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Hyperion (a deity who holds the cosmos in place) rather than Satyr (a goat-like man) was how the handsome young Ayub thought of himself. Although he never won any war, a strong self-image encouraged him into becoming the world’s first self-declared field marshal. It also gave him sufficient confidence to launch the coup of 1958, dismiss president Iskander Mirza from office, and spend the next decade steering the country. While these were years of extraordinary movement, they were not always in the right direction.

Ayub firmly hitched Pakistan to the American wagon and, flush with American weapons, launched Operation Gibraltar. This started the 1965 war but with all options gone he had to end it inconclusively. He irreversibly alienated East Pakistan from West Pakistan. In 1968, widespread agitation finally ended his so-called Decade of Development. Nevertheless Ayub Khan is popularly rated higher than the generals who succeeded him: Yahya Khan, Ziaul Haq, and Pervez Musharraf.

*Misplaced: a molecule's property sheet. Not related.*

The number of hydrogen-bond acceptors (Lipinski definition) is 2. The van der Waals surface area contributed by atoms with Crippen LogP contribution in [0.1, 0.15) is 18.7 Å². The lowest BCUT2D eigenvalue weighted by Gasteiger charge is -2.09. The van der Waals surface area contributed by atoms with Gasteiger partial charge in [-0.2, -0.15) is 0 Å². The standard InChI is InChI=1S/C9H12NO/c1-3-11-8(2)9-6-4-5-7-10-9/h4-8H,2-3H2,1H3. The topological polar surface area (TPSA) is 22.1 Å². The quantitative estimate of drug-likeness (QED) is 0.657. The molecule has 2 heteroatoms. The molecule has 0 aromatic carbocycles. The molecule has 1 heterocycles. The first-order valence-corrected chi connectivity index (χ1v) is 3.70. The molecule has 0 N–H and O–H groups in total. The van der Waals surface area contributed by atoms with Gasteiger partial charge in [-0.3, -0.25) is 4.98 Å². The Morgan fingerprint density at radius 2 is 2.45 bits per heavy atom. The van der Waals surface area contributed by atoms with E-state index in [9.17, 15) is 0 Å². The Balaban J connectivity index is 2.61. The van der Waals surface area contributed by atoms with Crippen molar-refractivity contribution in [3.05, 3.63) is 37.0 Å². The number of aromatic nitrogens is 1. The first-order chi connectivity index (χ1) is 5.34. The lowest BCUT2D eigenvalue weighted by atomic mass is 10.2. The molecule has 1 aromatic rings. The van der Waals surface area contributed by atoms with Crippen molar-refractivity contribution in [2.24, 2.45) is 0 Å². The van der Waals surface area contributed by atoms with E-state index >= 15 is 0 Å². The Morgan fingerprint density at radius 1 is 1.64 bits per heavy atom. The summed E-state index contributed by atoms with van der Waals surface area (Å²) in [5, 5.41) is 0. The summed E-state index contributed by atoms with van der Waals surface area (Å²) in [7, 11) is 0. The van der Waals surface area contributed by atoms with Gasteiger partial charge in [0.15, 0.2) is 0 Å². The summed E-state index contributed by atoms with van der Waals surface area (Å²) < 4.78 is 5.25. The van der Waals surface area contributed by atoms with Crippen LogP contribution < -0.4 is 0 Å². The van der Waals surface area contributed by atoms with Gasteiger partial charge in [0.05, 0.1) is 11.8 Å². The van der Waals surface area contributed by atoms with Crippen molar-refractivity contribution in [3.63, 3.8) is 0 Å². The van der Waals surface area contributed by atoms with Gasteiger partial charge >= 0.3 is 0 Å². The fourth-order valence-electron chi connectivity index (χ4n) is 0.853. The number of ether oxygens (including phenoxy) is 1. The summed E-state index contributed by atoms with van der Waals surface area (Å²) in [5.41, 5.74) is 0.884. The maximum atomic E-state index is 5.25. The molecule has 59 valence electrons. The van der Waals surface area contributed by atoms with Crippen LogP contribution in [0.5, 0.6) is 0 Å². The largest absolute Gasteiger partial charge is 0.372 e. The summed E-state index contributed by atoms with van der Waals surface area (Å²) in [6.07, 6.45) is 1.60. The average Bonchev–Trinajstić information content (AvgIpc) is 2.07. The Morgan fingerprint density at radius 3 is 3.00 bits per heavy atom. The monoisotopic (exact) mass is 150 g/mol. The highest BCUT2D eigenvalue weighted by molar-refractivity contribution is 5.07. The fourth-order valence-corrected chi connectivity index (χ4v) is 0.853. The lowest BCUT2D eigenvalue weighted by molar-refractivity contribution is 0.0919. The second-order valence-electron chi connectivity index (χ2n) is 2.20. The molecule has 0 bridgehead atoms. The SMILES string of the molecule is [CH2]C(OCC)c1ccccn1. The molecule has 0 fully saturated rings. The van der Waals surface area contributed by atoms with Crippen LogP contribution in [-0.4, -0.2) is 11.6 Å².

Fortunately, British military academies have produced very few Ayub-like putschists. Certainly several British officers must have had Ayub-sized egos. Many an officer must have preened himself before a mirror and seen Hyperion there. But a military coup in the British system was and remains unthinkable. Why?

Successful societies know that those who fight wars well are not always best suited for running industries, academia, or government. Therefore British military officers, whether serving or retired, are not given preferential treatment outside of their specific skills. It is broadly realised that men in uniform can be heroic fighters in wartime but in other situations they can be just as clueless and bureaucratic as their civilian counterparts.

Imagine for a moment that the British military ran Britain or had a big hand in running it. Would British Airways survive cut-throat competition if its CEO was a retired RAF air marshal rather than some tech-savvy hi-fi business type? In working out complicated Brexit policy options, would a retired lieutenant general negotiate British interests better than a PhD in economics from Cambridge? Should the British Electricity Authority look for some distinguished electrical engineer or for a British army colonel instead? And would a Royal Navy admiral — serving or retired — be best placed to protect Britain’s interests in North Sea oil?